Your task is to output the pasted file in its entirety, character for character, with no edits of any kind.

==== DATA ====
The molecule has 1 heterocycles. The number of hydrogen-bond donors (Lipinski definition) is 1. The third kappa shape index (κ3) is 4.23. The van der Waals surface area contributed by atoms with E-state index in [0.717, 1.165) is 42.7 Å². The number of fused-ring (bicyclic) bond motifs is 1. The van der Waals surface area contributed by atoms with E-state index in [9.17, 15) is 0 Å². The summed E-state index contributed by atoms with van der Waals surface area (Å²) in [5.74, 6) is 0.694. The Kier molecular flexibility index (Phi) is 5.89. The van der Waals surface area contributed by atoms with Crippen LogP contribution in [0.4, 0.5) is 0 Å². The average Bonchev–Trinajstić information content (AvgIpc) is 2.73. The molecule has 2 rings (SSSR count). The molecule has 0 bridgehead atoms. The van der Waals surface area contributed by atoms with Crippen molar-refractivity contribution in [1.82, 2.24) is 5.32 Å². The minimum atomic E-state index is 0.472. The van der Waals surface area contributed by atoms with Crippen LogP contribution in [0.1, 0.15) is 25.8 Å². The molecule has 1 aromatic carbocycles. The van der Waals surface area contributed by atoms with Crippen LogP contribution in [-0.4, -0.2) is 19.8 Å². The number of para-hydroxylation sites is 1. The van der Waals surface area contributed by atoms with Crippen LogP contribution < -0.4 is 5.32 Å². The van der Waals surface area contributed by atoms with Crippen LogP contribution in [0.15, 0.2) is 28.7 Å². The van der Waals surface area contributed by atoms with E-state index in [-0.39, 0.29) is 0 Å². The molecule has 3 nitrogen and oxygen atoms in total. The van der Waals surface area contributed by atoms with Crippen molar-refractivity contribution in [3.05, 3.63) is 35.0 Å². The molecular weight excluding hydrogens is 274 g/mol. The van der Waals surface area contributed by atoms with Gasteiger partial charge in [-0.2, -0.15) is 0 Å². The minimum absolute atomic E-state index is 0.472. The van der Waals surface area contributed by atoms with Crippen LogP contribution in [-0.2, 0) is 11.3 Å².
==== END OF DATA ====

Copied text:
The molecule has 1 heterocycles. The number of hydrogen-bond donors (Lipinski definition) is 1. The third kappa shape index (κ3) is 4.23. The van der Waals surface area contributed by atoms with E-state index in [0.717, 1.165) is 42.7 Å². The number of fused-ring (bicyclic) bond motifs is 1. The van der Waals surface area contributed by atoms with E-state index in [9.17, 15) is 0 Å². The summed E-state index contributed by atoms with van der Waals surface area (Å²) in [5.74, 6) is 0.694. The Kier molecular flexibility index (Phi) is 5.89. The van der Waals surface area contributed by atoms with Crippen LogP contribution in [0.4, 0.5) is 0 Å². The average Bonchev–Trinajstić information content (AvgIpc) is 2.73. The molecule has 2 rings (SSSR count). The molecule has 0 bridgehead atoms. The van der Waals surface area contributed by atoms with Crippen molar-refractivity contribution in [1.82, 2.24) is 5.32 Å². The minimum atomic E-state index is 0.472. The van der Waals surface area contributed by atoms with Crippen LogP contribution in [0.1, 0.15) is 25.8 Å². The molecule has 1 aromatic carbocycles. The van der Waals surface area contributed by atoms with Crippen LogP contribution in [-0.4, -0.2) is 19.8 Å². The number of para-hydroxylation sites is 1. The van der Waals surface area contributed by atoms with Crippen LogP contribution < -0.4 is 5.32 Å². The van der Waals surface area contributed by atoms with Crippen LogP contribution in [0.15, 0.2) is 28.7 Å². The van der Waals surface area contributed by atoms with E-state index in [-0.39, 0.29) is 0 Å². The molecule has 3 nitrogen and oxygen atoms in total. The van der Waals surface area contributed by atoms with Crippen molar-refractivity contribution in [3.05, 3.63) is 35.0 Å². The molecular weight excluding hydrogens is 274 g/mol. The van der Waals surface area contributed by atoms with Gasteiger partial charge in [-0.2, -0.15) is 0 Å². The minimum absolute atomic E-state index is 0.472. The van der Waals surface area contributed by atoms with Crippen LogP contribution in [-0.2, 0) is 11.3 Å².